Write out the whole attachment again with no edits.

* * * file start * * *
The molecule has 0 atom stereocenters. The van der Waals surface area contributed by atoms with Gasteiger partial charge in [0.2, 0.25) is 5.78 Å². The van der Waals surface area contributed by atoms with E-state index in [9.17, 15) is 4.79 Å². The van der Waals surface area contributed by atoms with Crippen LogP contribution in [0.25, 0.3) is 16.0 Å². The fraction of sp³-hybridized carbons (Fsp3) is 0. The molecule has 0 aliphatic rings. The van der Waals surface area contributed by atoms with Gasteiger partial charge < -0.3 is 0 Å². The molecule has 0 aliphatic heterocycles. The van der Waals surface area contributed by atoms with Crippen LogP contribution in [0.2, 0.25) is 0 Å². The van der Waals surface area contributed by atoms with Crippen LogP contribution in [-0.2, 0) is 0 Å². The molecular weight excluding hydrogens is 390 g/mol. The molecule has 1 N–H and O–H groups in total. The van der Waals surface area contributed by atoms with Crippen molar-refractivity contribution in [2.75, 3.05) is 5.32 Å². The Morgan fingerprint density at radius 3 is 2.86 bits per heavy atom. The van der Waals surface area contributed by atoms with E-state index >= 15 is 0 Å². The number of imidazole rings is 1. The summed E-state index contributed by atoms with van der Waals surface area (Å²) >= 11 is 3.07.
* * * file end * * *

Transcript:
The molecule has 0 atom stereocenters. The van der Waals surface area contributed by atoms with Gasteiger partial charge in [0.2, 0.25) is 5.78 Å². The van der Waals surface area contributed by atoms with E-state index in [9.17, 15) is 4.79 Å². The van der Waals surface area contributed by atoms with Crippen LogP contribution in [0.25, 0.3) is 16.0 Å². The fraction of sp³-hybridized carbons (Fsp3) is 0. The molecule has 0 aliphatic rings. The van der Waals surface area contributed by atoms with Gasteiger partial charge < -0.3 is 0 Å². The molecule has 0 aliphatic heterocycles. The van der Waals surface area contributed by atoms with Crippen LogP contribution in [0.2, 0.25) is 0 Å². The van der Waals surface area contributed by atoms with Crippen LogP contribution in [-0.2, 0) is 0 Å². The molecular weight excluding hydrogens is 390 g/mol. The molecule has 1 N–H and O–H groups in total. The van der Waals surface area contributed by atoms with Crippen molar-refractivity contribution in [2.75, 3.05) is 5.32 Å². The Morgan fingerprint density at radius 3 is 2.86 bits per heavy atom. The van der Waals surface area contributed by atoms with E-state index >= 15 is 0 Å². The number of imidazole rings is 1. The summed E-state index contributed by atoms with van der Waals surface area (Å²) >= 11 is 3.07.